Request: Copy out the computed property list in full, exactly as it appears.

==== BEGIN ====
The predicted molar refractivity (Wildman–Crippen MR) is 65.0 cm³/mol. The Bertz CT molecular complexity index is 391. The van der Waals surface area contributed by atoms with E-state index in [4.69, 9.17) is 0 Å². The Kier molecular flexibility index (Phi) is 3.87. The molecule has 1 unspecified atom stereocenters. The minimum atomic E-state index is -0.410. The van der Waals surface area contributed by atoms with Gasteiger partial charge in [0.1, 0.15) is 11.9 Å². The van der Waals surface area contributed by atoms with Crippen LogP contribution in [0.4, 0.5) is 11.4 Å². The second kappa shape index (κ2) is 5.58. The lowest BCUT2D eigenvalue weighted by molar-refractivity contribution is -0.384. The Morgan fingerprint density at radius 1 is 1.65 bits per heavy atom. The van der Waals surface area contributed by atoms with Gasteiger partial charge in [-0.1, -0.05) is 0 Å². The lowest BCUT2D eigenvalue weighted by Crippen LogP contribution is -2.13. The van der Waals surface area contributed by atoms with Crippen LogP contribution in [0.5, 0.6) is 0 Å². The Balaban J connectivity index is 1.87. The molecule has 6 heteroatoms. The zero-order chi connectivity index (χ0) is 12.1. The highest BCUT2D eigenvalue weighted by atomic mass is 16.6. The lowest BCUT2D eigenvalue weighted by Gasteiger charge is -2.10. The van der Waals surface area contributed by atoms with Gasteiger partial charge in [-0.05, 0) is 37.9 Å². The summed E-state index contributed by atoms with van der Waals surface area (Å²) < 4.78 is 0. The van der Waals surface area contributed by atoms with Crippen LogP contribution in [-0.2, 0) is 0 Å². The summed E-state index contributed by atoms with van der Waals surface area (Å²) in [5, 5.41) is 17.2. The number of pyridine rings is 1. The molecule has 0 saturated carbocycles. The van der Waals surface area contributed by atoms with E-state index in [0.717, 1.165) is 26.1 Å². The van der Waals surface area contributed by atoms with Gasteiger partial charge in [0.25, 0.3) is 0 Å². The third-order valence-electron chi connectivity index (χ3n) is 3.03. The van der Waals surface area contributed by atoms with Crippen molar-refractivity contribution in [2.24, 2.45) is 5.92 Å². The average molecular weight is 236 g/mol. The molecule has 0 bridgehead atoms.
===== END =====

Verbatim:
The predicted molar refractivity (Wildman–Crippen MR) is 65.0 cm³/mol. The Bertz CT molecular complexity index is 391. The van der Waals surface area contributed by atoms with E-state index in [4.69, 9.17) is 0 Å². The Kier molecular flexibility index (Phi) is 3.87. The molecule has 1 unspecified atom stereocenters. The minimum atomic E-state index is -0.410. The van der Waals surface area contributed by atoms with Gasteiger partial charge in [0.1, 0.15) is 11.9 Å². The van der Waals surface area contributed by atoms with Crippen LogP contribution in [0.4, 0.5) is 11.4 Å². The second kappa shape index (κ2) is 5.58. The lowest BCUT2D eigenvalue weighted by molar-refractivity contribution is -0.384. The Morgan fingerprint density at radius 1 is 1.65 bits per heavy atom. The van der Waals surface area contributed by atoms with Gasteiger partial charge in [-0.1, -0.05) is 0 Å². The lowest BCUT2D eigenvalue weighted by Crippen LogP contribution is -2.13. The van der Waals surface area contributed by atoms with Crippen LogP contribution in [0.5, 0.6) is 0 Å². The Balaban J connectivity index is 1.87. The molecule has 6 heteroatoms. The zero-order chi connectivity index (χ0) is 12.1. The highest BCUT2D eigenvalue weighted by atomic mass is 16.6. The lowest BCUT2D eigenvalue weighted by Gasteiger charge is -2.10. The van der Waals surface area contributed by atoms with Gasteiger partial charge in [-0.05, 0) is 37.9 Å². The summed E-state index contributed by atoms with van der Waals surface area (Å²) < 4.78 is 0. The van der Waals surface area contributed by atoms with Crippen LogP contribution in [-0.2, 0) is 0 Å². The summed E-state index contributed by atoms with van der Waals surface area (Å²) in [5, 5.41) is 17.2. The number of pyridine rings is 1. The molecule has 0 saturated carbocycles. The van der Waals surface area contributed by atoms with E-state index in [0.717, 1.165) is 26.1 Å². The van der Waals surface area contributed by atoms with Gasteiger partial charge in [0.25, 0.3) is 0 Å². The third-order valence-electron chi connectivity index (χ3n) is 3.03. The van der Waals surface area contributed by atoms with Crippen molar-refractivity contribution in [2.24, 2.45) is 5.92 Å². The average molecular weight is 236 g/mol. The molecule has 0 bridgehead atoms.